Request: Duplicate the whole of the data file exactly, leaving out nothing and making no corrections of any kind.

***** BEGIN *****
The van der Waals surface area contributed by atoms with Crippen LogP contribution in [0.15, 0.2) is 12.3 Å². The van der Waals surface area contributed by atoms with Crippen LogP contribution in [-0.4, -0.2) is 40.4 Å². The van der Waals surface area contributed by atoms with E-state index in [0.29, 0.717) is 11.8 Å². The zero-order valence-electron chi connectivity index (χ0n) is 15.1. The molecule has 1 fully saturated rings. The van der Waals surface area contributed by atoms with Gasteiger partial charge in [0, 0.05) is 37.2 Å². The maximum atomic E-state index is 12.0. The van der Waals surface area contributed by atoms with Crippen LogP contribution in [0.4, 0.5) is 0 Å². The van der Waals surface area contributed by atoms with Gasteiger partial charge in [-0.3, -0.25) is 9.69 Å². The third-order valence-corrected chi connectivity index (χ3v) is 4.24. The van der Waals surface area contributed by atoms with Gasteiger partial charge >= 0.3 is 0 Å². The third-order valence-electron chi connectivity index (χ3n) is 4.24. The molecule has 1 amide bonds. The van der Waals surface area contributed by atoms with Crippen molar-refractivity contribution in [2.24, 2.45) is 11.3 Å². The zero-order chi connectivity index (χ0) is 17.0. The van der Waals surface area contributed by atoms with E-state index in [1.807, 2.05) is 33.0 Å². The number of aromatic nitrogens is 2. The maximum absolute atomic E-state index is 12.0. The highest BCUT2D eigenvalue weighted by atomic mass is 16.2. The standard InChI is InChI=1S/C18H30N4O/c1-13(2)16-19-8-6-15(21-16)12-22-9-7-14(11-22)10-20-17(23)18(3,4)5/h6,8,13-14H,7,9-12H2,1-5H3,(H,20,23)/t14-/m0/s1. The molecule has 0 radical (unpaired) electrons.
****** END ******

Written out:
The van der Waals surface area contributed by atoms with Crippen LogP contribution in [0.15, 0.2) is 12.3 Å². The van der Waals surface area contributed by atoms with Crippen LogP contribution in [-0.4, -0.2) is 40.4 Å². The van der Waals surface area contributed by atoms with E-state index in [0.29, 0.717) is 11.8 Å². The zero-order valence-electron chi connectivity index (χ0n) is 15.1. The molecule has 1 fully saturated rings. The van der Waals surface area contributed by atoms with Gasteiger partial charge in [0, 0.05) is 37.2 Å². The maximum atomic E-state index is 12.0. The van der Waals surface area contributed by atoms with Crippen LogP contribution in [0.4, 0.5) is 0 Å². The van der Waals surface area contributed by atoms with Gasteiger partial charge in [-0.3, -0.25) is 9.69 Å². The third-order valence-corrected chi connectivity index (χ3v) is 4.24. The van der Waals surface area contributed by atoms with Gasteiger partial charge >= 0.3 is 0 Å². The third-order valence-electron chi connectivity index (χ3n) is 4.24. The molecule has 1 amide bonds. The van der Waals surface area contributed by atoms with Crippen molar-refractivity contribution in [2.24, 2.45) is 11.3 Å². The zero-order chi connectivity index (χ0) is 17.0. The van der Waals surface area contributed by atoms with E-state index in [1.807, 2.05) is 33.0 Å². The number of aromatic nitrogens is 2. The maximum absolute atomic E-state index is 12.0. The highest BCUT2D eigenvalue weighted by atomic mass is 16.2. The standard InChI is InChI=1S/C18H30N4O/c1-13(2)16-19-8-6-15(21-16)12-22-9-7-14(11-22)10-20-17(23)18(3,4)5/h6,8,13-14H,7,9-12H2,1-5H3,(H,20,23)/t14-/m0/s1. The molecule has 0 radical (unpaired) electrons.